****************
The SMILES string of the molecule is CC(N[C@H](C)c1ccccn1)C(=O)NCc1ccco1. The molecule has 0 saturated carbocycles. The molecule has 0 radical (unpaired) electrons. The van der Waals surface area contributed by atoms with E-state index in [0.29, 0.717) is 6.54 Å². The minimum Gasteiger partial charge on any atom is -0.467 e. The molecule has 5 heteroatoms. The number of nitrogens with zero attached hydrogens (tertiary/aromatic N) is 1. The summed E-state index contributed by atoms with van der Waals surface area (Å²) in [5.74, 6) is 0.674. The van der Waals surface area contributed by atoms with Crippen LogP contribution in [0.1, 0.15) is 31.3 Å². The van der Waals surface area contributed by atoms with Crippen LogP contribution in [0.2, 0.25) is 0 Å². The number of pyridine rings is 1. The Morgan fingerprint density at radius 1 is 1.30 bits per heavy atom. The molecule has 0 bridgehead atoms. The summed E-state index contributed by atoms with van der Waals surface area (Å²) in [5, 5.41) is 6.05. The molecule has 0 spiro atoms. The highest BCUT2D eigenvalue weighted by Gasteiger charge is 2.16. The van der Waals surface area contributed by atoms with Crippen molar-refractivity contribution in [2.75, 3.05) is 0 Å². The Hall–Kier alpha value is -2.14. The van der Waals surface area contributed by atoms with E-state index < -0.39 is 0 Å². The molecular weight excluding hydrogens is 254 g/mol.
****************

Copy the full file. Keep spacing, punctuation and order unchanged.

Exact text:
The SMILES string of the molecule is CC(N[C@H](C)c1ccccn1)C(=O)NCc1ccco1. The molecule has 0 saturated carbocycles. The molecule has 0 radical (unpaired) electrons. The van der Waals surface area contributed by atoms with E-state index in [0.29, 0.717) is 6.54 Å². The minimum Gasteiger partial charge on any atom is -0.467 e. The molecule has 5 heteroatoms. The number of nitrogens with zero attached hydrogens (tertiary/aromatic N) is 1. The summed E-state index contributed by atoms with van der Waals surface area (Å²) in [5.74, 6) is 0.674. The van der Waals surface area contributed by atoms with Crippen LogP contribution in [0.1, 0.15) is 31.3 Å². The van der Waals surface area contributed by atoms with Crippen LogP contribution in [0.2, 0.25) is 0 Å². The number of pyridine rings is 1. The Morgan fingerprint density at radius 1 is 1.30 bits per heavy atom. The molecule has 0 bridgehead atoms. The summed E-state index contributed by atoms with van der Waals surface area (Å²) in [5, 5.41) is 6.05. The molecule has 0 spiro atoms. The highest BCUT2D eigenvalue weighted by Gasteiger charge is 2.16. The van der Waals surface area contributed by atoms with Crippen molar-refractivity contribution in [2.75, 3.05) is 0 Å². The Hall–Kier alpha value is -2.14. The van der Waals surface area contributed by atoms with E-state index < -0.39 is 0 Å². The molecular weight excluding hydrogens is 254 g/mol.